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Few Changes Expected in US-Russia Relations After US Elections


Pro-government activists with Russian flags carry a portrait of President Vladimir Putin as they march through downtown Moscow to mark People’s Unity Day, Nov. 4, 2014.

Pro-government activists with Russian flags carry a portrait of President Vladimir Putin as they march through downtown Moscow to mark People’s Unity Day, Nov. 4, 2014.

The crisis in Ukraine has damaged relations between Washington and Moscow, with some experts believing they are at their lowest point in decades.

Now that the Republican Party controls both houses of Congress, will that have an effect on U.S.-Russia relations?

John Parker, a Russia expert at the National Defense University in Washington, said, “It probably won’t have much of an impact, because the administration was so weak domestically here already that it was factoring in, if not a shellacking at these midterm elections, then a situation in which its domestic support wasn’t any greater.”

Stephen Jones, a Russia expert at Mount Holyoke College in South Hadley, Massachusetts, agreed, saying, “Nothing dramatic will change as a result of this election in terms of U.S.-Russia relations. You will hear perhaps stronger voices from the Senate at times of crisis with Russia, maybe a push to take more aggressive actions in terms of the embargo [i.e., sanctions] that the United States has instituted at some level. But nothing dramatic, I wouldn’t think.”

Robert Legvold of Columbia University in New York said the Obama administration would continue its current policy toward Russia, first and foremost trying to isolate Moscow from the international arena.

“Secondly,” said Legvold, “to maintain the sanctions. And if things go the wrong direction in Ukraine, to increase the pressure for more sanctions, working with the Europeans to do that. And in the meantime, strengthening our defense options in dealing with what we see as an increased Russian threat in central Europe through NATO.”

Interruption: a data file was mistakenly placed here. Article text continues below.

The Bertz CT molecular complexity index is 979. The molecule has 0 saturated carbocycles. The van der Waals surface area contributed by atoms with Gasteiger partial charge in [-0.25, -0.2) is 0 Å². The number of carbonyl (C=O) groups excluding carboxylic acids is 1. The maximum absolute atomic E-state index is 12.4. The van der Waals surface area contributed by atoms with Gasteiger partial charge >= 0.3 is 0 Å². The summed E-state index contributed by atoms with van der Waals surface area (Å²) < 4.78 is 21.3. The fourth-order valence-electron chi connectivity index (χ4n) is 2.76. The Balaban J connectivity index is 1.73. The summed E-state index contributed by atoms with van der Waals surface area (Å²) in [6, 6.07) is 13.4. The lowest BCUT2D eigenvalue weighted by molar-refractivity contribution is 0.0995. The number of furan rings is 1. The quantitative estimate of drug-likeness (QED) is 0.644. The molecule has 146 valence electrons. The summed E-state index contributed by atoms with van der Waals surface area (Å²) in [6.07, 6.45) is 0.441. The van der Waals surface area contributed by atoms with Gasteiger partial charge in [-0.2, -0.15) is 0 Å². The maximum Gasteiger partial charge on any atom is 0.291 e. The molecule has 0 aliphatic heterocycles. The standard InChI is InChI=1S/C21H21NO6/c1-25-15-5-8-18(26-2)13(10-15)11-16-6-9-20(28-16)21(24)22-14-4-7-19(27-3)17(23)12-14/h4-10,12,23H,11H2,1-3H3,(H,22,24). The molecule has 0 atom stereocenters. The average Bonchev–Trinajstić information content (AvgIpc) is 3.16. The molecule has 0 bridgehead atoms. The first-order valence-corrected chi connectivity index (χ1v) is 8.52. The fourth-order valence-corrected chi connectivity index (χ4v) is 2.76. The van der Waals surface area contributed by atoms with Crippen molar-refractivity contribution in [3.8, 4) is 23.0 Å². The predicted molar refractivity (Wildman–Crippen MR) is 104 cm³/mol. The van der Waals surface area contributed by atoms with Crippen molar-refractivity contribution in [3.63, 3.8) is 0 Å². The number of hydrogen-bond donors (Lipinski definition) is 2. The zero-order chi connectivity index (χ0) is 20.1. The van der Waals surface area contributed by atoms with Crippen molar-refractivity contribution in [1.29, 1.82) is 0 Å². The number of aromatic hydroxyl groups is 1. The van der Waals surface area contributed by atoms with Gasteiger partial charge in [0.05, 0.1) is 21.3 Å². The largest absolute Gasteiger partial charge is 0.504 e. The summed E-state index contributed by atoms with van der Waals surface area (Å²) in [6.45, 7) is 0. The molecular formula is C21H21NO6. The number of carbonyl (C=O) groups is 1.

For his part, former Secretary of State Henry Kissinger told VOA that Russia has to be an integral part of any international system.

“I think even more, now that it is important to find a way to bring Russia and the other countries into a cooperative relationship,” he said.

Looking ahead, experts said Russian President Vladimir Putin would be biding his time, waiting for the next U.S. presidential election in 2016.

In the meantime, Legvold said, there is very little will either in Washington or Moscow to turn the relationship around.

“We are more or less, in our leadership, stuck on the notion that the other side is a fundamental problem, indeed even an adversary, at this point,” he said.

Legvold and others said that same sentiment was prevalent in Moscow.

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    Andre de Nesnera

    Andre de Nesnera is senior analyst at the Voice of America, where he has reported on international affairs for more than three decades. Now serving in Washington D.C., he was previously senior European correspondent based in London, established VOA’s Geneva bureau in 1984 and in 1989 was the first VOA correspondent permanently accredited in the Soviet Union.

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